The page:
The second error complained of by the appellant in his brief is that the trial court erred to his prejudice by not allowing appellant's motion to exclude an answer made by state's witness, Mr. Culpepper, during appellant's cross-examination. We quote from the record."Q And describe to the jury, exactly what he did? Exactly what his motions were? What his movements were? What your movements were? "A He was already starting to get into a row of cars as we approached him. We were againhad cause to believe he had stolen something. "MR. ARMSTRONG: Well I object, Judge. The only thing I can do is to move to exclude as being non-responsive. In other words, what he assumed would not be responsive to what the defendant did as far as body motions were concerned. Ask the Court to instruct the jury not to consider it. "THE COURT: Overruled. Let's proceed."
The witness Culpepper had already testified, without objection, on direct examination by state's counsel, to facts that clearly showed that he believed the appellant had stolen a shirt. That he had seen the appellant take a shirt off of a rack and hanger, and believed he was leaving the store with it, without paying for it. The refusal of the trial court to exclude Culpepper's statement, "We had cause to believe he had stolen something," if error, was error without injury, because it appears that it had already been admitted to the jury without objection. Crenshaw v. State, 205 Ala. 256, 87 So. 328; Hayes v. State, Ala.Cr. App., 395 So. 2d 127, certiorari denied, Ala., 395 So. 2d 150.
The third error complained of by the appellant in his brief is that the trial court committed reversible error when it marked defendant's requested, written charge number six given, and then failed to give it to the jury.
The record in this case shows that defendant's requested, written charge number six is in words and figures, as follows:"I charge you that if you believe from the evidence that the deceased made a sudden unprovoked murderous attack upon defendant, deceased at the time being armed with a deadly weapon and in the act of effectuating upon the defendant his murderous purpose, then, I charge you, the defendant was under no duty to retreat, but had the right to stand his ground and kill his assailant. "/s/ Given Reynolds, Judge."
If written jury instruction number six was given at the request of the appellant, he cannot complain of the error of the trial court in giving it because he requested it. One is not allowed to invite error and then complain of the error. Mack v. State, Ala.Cr.App., 348 So. 2d 524; Day v. State, 199 Ala. 278, 74 So. 352; Burke v. State, 18 Ala.App. 152, 89 So. 162; Steele v. State, 19 Ala.App. 598, 99 So. 745. If appellant's written, requested instruction number six was not, in fact, given to the jury, then it was properly refused because it is misleading, abstract, and confusing, and is not a proper instruction in a case of this kind. Mack v. State, supra; Traywick v. State, Ala.Cr.App., 378 So. 2d 1196.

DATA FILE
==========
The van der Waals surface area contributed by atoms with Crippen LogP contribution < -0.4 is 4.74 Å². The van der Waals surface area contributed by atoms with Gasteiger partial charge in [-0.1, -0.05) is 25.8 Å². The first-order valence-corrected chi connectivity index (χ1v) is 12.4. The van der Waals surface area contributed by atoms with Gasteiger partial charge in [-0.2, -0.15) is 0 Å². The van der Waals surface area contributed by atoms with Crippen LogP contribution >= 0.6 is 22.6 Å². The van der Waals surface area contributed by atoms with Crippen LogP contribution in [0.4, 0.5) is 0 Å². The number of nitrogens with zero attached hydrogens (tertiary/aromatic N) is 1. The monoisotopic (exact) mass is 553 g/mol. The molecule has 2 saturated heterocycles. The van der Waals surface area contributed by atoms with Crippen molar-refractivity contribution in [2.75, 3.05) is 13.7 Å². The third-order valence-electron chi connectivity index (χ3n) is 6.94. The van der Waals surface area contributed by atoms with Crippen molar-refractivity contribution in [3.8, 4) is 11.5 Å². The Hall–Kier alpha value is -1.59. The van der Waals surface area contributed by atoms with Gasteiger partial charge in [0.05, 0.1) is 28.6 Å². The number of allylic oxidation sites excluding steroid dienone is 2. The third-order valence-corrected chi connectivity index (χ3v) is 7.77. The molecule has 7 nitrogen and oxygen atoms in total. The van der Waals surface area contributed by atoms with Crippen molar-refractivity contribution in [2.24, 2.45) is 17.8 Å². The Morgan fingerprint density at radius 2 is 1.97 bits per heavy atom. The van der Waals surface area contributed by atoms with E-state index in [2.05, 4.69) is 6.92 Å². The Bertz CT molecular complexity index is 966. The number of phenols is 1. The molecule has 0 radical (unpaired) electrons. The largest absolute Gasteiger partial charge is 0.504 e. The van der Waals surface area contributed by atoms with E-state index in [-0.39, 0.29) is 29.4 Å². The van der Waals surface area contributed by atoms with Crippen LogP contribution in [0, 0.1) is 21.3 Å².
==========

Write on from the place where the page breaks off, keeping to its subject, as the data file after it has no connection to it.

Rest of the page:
The fourth error complained of by the appellant in his brief is that the trial court erred to his prejudice when it overruled his motion to dismiss, and for a directed verdict on the basis that the state failed to prove a prima facie case. The jury verdict found the appellant guilty of theft of property as charged in the indictment, and fixed the value of the stolen property at $26.00. Theft of property in the second degree is a class c felony. Code Of Alabama, 1975, Sec. 13A-8-4(b). We hold that state's evidence was sufficient to sustain *849 the jury verdict of theft of property in the second degree, a class c felony. Code Of Alabama, 1975, Sec. 13A-8-4(e) provides that, "The theft of property which exceeds $25.00 in value, and which is taken from or in a building where said property is sold or stored, constitutes theft of property in the second degree." Blakeney v. State, 31 Ala. App. 154, 13 So. 2d 424, 244 Ala. 262, 13 So. 2d 430; Martin, alias Walker v. State, Ala.Cr.App., 371 So. 2d 460; Mauldin v. State, Ala.Cr.App., 376 So. 2d 788, certiorari denied, Ala., 376 So. 2d 793; Richardson v. State, Ala.Cr.App., 390 So. 2d 1, Ala., 390 So. 2d 4, Ala.Cr.App., 390 So. 2d 6; Jones v. State, 55 Ala.App. 274, 314 So. 2d 876.
The fifth error complained of by the appellant in his brief is that the trial court erred to his prejudice by allowing into evidence a statement given by the appellant to the police without appellant being given his constitutional rights after the incident shifted from the investigatory stage to the accusatory stage. Officer William R. Stroud, a police officer of the City of Fairfield, was a state witness, and during his direct examination by state's counsel the following occurred:"Q When you got back and saw this defendant there, what if anything did you do at that time? "A Well, I was called to the front desk by the dispatcher. And once I got up there, Mr. Jelks walked over to me and told meI don't remember what the number was, but he said some white males attempted to mug him at J. C. Penny's and that he had drew a knife on them."